We criticized Toshiba's previous generation of Satellites for having flat keyboards that didn't feel comfortable, but to its credit, the new raised keyboard on the T235 series is a real improvement. The sturdy square keys seem too tiny at first glance, but their wide spacing turns out to be a surprisingly good ergonomic experience. It feels like the keyboard we liked on the Toshiba Mini NB305 Netbook, blown up and stuck onto a larger laptop. The arrow keys are even thoughtfully offset, and function keys are set into little four-button clusters. If there's one big improvement to the T235D, it's in those keys.
The wider-than-tall multitouch touch pad leans toward being a bit too smooth, but its sensitivity is excellent, and we found the contour-curved buttons beneath easy to reach. And that textured deck we complained about happens to offer comfortable friction on your palms when typing. Clever stuff, after all.
The Satellite T235D-S1345 has a 13.3-inch glossy LED-backlit display with a 1,366x768-pixel native resolution, which is common for screens this size. Pictures looked reasonably bright and text readable, although the screen looked washed out at wide viewing angles. Its built-in stereo speakers emit sound through grilles under the front base; they're loud enough for enjoying videos, but are not ideal for music. A built-in Webcam is a lot like the one on the previous T135--OK for Web chatting, but we've seen better.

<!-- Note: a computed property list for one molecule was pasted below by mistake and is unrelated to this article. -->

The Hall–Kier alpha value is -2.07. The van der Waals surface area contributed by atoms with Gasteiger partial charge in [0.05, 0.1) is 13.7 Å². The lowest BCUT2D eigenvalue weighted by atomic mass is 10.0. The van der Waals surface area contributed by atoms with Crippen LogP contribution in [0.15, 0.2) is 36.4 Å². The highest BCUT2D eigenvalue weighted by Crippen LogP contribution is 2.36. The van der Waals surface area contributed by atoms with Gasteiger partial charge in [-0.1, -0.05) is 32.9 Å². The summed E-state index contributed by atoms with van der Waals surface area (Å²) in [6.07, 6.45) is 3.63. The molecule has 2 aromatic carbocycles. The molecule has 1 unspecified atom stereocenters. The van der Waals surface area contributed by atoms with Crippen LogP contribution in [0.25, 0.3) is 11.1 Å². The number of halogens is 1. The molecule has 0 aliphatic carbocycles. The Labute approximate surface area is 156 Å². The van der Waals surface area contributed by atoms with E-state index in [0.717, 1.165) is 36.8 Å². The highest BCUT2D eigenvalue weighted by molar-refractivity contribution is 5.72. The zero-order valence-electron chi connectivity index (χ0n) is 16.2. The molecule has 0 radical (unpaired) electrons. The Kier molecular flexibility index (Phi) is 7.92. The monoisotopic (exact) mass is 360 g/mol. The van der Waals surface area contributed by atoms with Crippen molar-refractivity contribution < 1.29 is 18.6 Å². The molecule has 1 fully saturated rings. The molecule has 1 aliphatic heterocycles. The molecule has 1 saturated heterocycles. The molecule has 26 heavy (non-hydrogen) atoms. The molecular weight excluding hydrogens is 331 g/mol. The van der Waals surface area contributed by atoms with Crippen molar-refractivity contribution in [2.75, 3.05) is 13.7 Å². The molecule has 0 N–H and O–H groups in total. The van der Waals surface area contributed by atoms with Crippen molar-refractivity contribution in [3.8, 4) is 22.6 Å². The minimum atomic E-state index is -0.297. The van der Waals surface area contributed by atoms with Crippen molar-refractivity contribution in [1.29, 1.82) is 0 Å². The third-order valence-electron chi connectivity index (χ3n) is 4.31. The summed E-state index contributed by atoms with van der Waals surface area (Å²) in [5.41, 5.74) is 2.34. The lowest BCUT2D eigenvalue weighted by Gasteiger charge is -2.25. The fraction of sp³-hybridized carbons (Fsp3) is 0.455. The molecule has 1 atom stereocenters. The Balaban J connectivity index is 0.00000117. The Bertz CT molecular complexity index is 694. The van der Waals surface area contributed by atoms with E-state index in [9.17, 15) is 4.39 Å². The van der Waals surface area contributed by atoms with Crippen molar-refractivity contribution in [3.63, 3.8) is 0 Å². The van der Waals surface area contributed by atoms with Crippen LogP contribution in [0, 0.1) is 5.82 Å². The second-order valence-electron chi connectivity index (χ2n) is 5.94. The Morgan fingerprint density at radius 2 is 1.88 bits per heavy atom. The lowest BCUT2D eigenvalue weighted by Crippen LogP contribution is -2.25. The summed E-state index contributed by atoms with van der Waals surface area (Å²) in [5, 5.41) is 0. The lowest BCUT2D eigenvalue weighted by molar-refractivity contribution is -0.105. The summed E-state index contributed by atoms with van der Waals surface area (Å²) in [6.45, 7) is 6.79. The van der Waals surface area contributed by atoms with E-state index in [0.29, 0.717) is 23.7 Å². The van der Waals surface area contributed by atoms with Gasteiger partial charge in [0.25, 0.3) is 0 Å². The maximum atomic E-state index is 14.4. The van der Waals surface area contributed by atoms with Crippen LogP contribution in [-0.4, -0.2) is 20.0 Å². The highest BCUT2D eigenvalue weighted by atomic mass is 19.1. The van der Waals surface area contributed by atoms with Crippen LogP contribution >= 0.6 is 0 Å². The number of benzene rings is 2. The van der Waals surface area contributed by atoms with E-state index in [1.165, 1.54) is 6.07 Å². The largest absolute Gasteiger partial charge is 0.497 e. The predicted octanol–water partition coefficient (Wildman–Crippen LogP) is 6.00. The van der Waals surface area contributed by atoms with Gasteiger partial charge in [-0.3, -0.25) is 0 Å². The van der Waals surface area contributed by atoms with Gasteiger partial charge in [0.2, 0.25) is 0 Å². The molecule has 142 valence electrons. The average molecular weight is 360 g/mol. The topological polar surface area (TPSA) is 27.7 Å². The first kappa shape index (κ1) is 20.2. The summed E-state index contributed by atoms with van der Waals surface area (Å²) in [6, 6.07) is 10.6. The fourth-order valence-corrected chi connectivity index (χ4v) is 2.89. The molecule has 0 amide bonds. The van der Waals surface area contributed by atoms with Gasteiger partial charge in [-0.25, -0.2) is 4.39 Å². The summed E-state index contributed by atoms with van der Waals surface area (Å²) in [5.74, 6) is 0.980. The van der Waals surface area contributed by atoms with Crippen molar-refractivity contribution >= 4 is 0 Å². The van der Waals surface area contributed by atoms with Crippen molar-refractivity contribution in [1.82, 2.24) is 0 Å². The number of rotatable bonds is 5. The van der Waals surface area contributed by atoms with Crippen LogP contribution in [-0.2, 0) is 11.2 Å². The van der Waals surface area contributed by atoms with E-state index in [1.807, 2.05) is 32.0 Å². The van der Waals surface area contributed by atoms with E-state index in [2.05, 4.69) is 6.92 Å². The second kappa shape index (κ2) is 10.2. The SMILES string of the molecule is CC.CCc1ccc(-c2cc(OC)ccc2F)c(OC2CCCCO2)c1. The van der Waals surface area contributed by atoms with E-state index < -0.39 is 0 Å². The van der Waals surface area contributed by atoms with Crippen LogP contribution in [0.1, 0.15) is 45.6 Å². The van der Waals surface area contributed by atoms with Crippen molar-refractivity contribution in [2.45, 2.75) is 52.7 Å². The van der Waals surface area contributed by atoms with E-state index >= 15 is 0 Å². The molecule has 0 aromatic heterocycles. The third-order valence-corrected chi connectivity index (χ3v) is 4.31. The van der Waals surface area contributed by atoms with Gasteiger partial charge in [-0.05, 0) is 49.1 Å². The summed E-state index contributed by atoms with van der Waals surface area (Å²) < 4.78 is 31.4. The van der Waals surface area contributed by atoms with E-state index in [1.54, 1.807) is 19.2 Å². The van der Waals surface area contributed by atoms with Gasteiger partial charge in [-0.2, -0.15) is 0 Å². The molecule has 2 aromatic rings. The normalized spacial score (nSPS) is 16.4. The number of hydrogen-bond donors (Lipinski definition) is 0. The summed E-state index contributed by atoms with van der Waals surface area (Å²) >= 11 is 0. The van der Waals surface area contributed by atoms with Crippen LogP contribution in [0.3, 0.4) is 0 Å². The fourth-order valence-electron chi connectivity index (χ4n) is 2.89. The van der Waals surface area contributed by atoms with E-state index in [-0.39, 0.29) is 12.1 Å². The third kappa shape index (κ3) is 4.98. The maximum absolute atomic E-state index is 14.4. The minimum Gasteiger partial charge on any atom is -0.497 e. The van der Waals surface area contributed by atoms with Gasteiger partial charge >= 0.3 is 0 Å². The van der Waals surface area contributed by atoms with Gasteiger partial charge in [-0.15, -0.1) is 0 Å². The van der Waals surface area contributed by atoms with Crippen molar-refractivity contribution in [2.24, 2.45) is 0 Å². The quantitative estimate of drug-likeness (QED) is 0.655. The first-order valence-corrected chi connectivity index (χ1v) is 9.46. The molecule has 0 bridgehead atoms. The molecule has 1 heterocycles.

|Toshiba Satellite T235D-S1345||Average for category [13-inch]|
|Video||HDMI-out, VGA||VGA plus HDMI or DisplayPort|
|Audio||Stereo speakers, headphone/microphone jacks||Stereo speakers, headphone/microphone jacks|
|Data||3 USB 2.0 (1 of them an eSATA combo), dual SD/Memory Stick card reader, mini-FireWire||3 USB 2.0, SD card reader|
|Networking||Ethernet, 802.11 b/g/n Wi-Fi||Ethernet, 802.11n Wi-Fi, Bluetooth, optional mobile broadband|
|Optical drive||None||DVD burner|
Except for its missing optical drive and its lack of Bluetooth, the T235D-S1345 has the selection of ports we'd come to expect out of any 13-inch laptop. Toshiba added a combo eSATA/USB 2.0 port, which is nice, as is its ubiquitous sleep-and-charge USB port that can power USB devices when the Satellite is asleep or even turned off. It turns a laptop into a large battery for your phone when traveling.
Like its predecessor, the Satellite T135D-S1324, the T235D-S1345 has an AMD Neo dual-core processor, although this time it's been slightly upgraded to a Turion II Neo K625 dual-core. Its performance is improved a little, but not massively so. For most mainstream computing needs, this dual-core CPU does its job surprisingly well. We're also happy to say that generally it handled full-screen video streaming nicely, although we had better results if we avoided trying to watch HD streams. The T235D-S1345 is a far better solution for mobile computing than single-core or Atom processor Netbooks, but it also falls short of what even a basic Intel Core i3 processor can do. In terms of overall benchmark performance, it edged out the slim 11.6-inch Dell Inspiron M101z that packs an Athlon II Neo K325 dual-core CPU. Its performance is impressive for an 11.6-inch system, but it's not far off what we'd expect in a budget 13-inch, either.
(Shorter bars indicate better performance)